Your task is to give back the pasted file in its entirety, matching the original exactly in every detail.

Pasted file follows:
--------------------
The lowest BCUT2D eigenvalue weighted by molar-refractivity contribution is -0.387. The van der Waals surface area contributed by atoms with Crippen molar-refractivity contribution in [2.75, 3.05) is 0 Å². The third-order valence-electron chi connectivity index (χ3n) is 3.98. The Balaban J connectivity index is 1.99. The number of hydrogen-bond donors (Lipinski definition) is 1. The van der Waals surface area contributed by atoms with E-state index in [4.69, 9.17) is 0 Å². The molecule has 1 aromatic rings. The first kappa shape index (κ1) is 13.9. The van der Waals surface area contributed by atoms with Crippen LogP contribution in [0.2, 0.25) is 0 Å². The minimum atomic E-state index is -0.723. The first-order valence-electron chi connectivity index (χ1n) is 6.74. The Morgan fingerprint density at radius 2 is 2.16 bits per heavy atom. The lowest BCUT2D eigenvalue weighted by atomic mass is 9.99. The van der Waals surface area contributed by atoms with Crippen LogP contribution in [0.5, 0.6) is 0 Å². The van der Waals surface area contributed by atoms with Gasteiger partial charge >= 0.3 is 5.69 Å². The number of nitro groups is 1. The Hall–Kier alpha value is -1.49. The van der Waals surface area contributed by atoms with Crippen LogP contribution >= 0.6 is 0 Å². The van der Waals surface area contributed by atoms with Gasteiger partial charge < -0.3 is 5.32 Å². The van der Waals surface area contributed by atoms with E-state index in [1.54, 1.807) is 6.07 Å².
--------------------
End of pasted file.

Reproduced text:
The lowest BCUT2D eigenvalue weighted by molar-refractivity contribution is -0.387. The van der Waals surface area contributed by atoms with Crippen molar-refractivity contribution in [2.75, 3.05) is 0 Å². The third-order valence-electron chi connectivity index (χ3n) is 3.98. The Balaban J connectivity index is 1.99. The number of hydrogen-bond donors (Lipinski definition) is 1. The van der Waals surface area contributed by atoms with E-state index in [4.69, 9.17) is 0 Å². The molecule has 1 aromatic rings. The first kappa shape index (κ1) is 13.9. The van der Waals surface area contributed by atoms with Crippen LogP contribution in [0.2, 0.25) is 0 Å². The minimum atomic E-state index is -0.723. The first-order valence-electron chi connectivity index (χ1n) is 6.74. The Morgan fingerprint density at radius 2 is 2.16 bits per heavy atom. The lowest BCUT2D eigenvalue weighted by atomic mass is 9.99. The van der Waals surface area contributed by atoms with Crippen LogP contribution in [0.5, 0.6) is 0 Å². The van der Waals surface area contributed by atoms with Gasteiger partial charge >= 0.3 is 5.69 Å². The number of nitro groups is 1. The Hall–Kier alpha value is -1.49. The van der Waals surface area contributed by atoms with Crippen LogP contribution >= 0.6 is 0 Å². The van der Waals surface area contributed by atoms with Gasteiger partial charge < -0.3 is 5.32 Å². The van der Waals surface area contributed by atoms with E-state index in [1.54, 1.807) is 6.07 Å².